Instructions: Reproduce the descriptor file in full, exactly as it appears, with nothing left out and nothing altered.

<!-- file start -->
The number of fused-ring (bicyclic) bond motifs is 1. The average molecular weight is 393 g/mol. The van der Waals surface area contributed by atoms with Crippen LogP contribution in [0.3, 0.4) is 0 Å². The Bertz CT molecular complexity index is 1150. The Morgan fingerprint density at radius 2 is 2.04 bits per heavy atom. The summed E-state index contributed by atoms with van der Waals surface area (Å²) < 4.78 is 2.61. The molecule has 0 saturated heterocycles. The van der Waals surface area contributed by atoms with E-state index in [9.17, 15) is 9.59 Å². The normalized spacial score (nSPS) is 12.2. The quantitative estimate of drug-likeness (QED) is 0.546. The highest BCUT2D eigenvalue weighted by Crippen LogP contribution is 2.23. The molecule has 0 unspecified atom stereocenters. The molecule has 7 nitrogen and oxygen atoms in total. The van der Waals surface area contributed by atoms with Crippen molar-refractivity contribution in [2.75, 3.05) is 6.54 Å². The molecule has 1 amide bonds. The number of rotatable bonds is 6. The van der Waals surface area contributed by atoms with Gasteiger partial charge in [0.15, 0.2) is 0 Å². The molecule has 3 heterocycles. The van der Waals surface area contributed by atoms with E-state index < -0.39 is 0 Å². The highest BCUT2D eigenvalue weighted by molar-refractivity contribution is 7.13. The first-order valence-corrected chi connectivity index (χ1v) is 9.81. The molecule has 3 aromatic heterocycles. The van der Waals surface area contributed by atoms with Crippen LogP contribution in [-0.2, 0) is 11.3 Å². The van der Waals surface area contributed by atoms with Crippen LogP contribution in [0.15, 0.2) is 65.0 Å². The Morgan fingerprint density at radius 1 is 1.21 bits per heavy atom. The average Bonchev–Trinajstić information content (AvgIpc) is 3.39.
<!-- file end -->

The number of fused-ring (bicyclic) bond motifs is 1. The average molecular weight is 393 g/mol. The van der Waals surface area contributed by atoms with Crippen LogP contribution in [0.3, 0.4) is 0 Å². The Bertz CT molecular complexity index is 1150. The Morgan fingerprint density at radius 2 is 2.04 bits per heavy atom. The summed E-state index contributed by atoms with van der Waals surface area (Å²) < 4.78 is 2.61. The molecule has 0 saturated heterocycles. The van der Waals surface area contributed by atoms with E-state index in [9.17, 15) is 9.59 Å². The normalized spacial score (nSPS) is 12.2. The quantitative estimate of drug-likeness (QED) is 0.546. The highest BCUT2D eigenvalue weighted by Crippen LogP contribution is 2.23. The molecule has 0 unspecified atom stereocenters. The molecule has 7 nitrogen and oxygen atoms in total. The van der Waals surface area contributed by atoms with Crippen molar-refractivity contribution in [2.75, 3.05) is 6.54 Å². The molecule has 1 amide bonds. The number of rotatable bonds is 6. The van der Waals surface area contributed by atoms with Gasteiger partial charge in [0.15, 0.2) is 0 Å². The molecule has 3 heterocycles. The van der Waals surface area contributed by atoms with E-state index < -0.39 is 0 Å². The highest BCUT2D eigenvalue weighted by molar-refractivity contribution is 7.13. The first-order valence-corrected chi connectivity index (χ1v) is 9.81. The molecule has 3 aromatic heterocycles. The van der Waals surface area contributed by atoms with Crippen LogP contribution in [-0.2, 0) is 11.3 Å². The van der Waals surface area contributed by atoms with Crippen LogP contribution in [0.15, 0.2) is 65.0 Å². The Morgan fingerprint density at radius 1 is 1.21 bits per heavy atom. The average Bonchev–Trinajstić information content (AvgIpc) is 3.39.